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Making Sense of Code Halos via the Crossroads Model: Stage 2, Spark


As discussed in the previous installment, the Crossroads Model takes companies that embrace Code Halo™ thinking through a predictable five-step model that rewards winners with market relevance and growth and helps avoid Extinction Events. This installment focuses on Spark.

What happens when a company matches a customer Code Halo, built from bits of virtual information, with its own Code Halo, derived from its big data initiatives? When such Code Halos collide, a fool–proof business model emerges. This is the phase of creating tangible results from creative ideas that emerged during Ionization. This is when consumers discover the launch of innovative products and services that meet their requirements. This is when CVS began its personal message service to customers' mobile devices when a prescription is ready for pickup.

Ionization spurs a relentless flow of ideas on ways to analyze and utilize inbound Code Halos. As the company enters the Spark phase, consumer Code Halos collide, and corporate halos merge, giving rise to highly tailored and customized products. The Spark of innovation may be a tiny beginning for a company, but it nonetheless commands attention from customers and competitors, alike.

When Pandora began its music recommendation service nearly a decade ago, it gradually built its business by accumulating and understanding customer Code Halos. Now with over 35 million listeners, the company has put in place a robust system of managing customer halos of likes, interests and dislikes of different albums, genre or songs. The Music Genome Project, initially created to bring together all kinds of music in a predictable pattern, now virtually knows the likes and dislikes of every listener.

Code Halos meet head on, setting off a Spark that transforms an idea into a successful business model. If a company is backed with sophisticated algorithms and is constantly fed with well–researched analytics to decode the Code Halos, sustainability of the Spark is assured. These embryonic ideas that evolve out of the Ionization stage redefine the customer experience. For example, when Progressive Insurance launched its instant online comparison quotes for motorcycle insurance in 1999, it had already glided through its Ionization stage, cataloguing customer preferences, to create an effective operating model.

Changing the Future of Work: Spark

Here are some pointers to kindle Sparks in your company and move toward the Enrichment phase:

  • When a process is ripe for disruption and joins hands with technology, Code Halos expand. Not long ago, buying behavior was just a humble entity that played a small part in predicting companies' future sales and revenue prospects. With the endless flow of unstructured Code Halos, however, companies can now cut through the data wilderness to make sense of buying behavior. That is how companies like Amazon, Netflix and Pandora spotted the pain points of customers and came up with products that improved the shopping and entertainment experience.

  • Every process must go through a "continual use" test. Innovation must lead to a product that could be of everyday or near–everyday use. Code Halos need to be constantly nourished with information to keep them growing. To keep information volumes increasing, the product or service needs to be of continual use to the customers. With the help of SMAC Stack (social, mobile, analytics and cloud) technologies, the regular flow of Code Halos makes the product more customer–centric.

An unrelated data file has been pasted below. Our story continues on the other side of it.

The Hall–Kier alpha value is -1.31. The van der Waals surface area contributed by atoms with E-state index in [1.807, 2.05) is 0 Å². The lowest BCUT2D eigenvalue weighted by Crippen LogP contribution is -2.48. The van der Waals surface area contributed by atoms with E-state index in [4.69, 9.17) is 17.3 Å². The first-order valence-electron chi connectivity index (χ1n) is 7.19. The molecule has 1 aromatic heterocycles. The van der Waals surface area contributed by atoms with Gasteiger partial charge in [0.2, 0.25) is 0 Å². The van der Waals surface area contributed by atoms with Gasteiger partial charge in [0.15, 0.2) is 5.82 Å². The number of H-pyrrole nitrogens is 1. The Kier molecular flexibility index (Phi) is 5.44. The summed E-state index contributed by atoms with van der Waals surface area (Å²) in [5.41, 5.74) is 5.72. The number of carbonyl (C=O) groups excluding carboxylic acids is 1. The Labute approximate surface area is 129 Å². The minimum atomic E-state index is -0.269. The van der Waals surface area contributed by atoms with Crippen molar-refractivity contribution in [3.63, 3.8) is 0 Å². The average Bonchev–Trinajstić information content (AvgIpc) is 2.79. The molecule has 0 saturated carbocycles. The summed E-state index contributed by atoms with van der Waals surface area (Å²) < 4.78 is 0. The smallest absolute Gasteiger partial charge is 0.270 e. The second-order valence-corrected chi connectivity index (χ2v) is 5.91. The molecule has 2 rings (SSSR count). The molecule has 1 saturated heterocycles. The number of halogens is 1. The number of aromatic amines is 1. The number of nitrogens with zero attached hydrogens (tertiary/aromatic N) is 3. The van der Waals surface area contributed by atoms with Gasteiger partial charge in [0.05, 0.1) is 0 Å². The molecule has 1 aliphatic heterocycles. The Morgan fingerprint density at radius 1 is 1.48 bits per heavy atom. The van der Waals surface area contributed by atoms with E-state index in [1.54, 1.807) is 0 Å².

• Code amplifiers redefine the business model. Every time you access your smartphones or put on the Nike FuelBand, Code Halo "amplifiers" are hard at work. The amplifiers are IP–addressable smart devices in any form that can enrich Code Halos with a continuous feed of data. Disney's MagicBand, Progressive's Snapshot and UPS's tracking information... all these inflate Code Halos with a persistent flow of data.

  • Consumer–grade technology reshapes corporate work processes. In a world of growing importance for consumer experience, consumer technology redefines business models at every point. The era of retail banking (which signaled an end to long waits for banking transactions) is here, and enterprises need to stay ahead of every consumer demand. Pharma companies' clinical drug trials, CVS's mobile prescription notification service and GE's IP–addressable jet engines that integrate the company's Code Halos with those of customers–all of these have transformed their corporate processes by infusing consumer–grade technology.

The use of social technology to ignite Sparks, though they sound like a foreseeable event, can be tricky. Companies that spotted the early signs of Ionization have successfully created Sparks by letting their algorithms collide with incoming Code Halos. This period is also marked by fast–paced growth, in terms of users or usage.

Our next installment covers the Enrichment stage.

To learn more about the Crossroads Model and how Code Halos transform companies – and entire industries – read our white paper Code Rules: A Playbook for Managing at the Crossroads, available on our Code Halos website. Once you understand Code Halos and the Crossroads Model, you can begin crafting a strategy for winning the new " code rush."

In addition, check out our new app at the Apple App store and look for our book, " Code Halos ... How the Digital Lives of People,Things and Organizations are Changing the Rules of Business," recently published by John Wiley & Sons.

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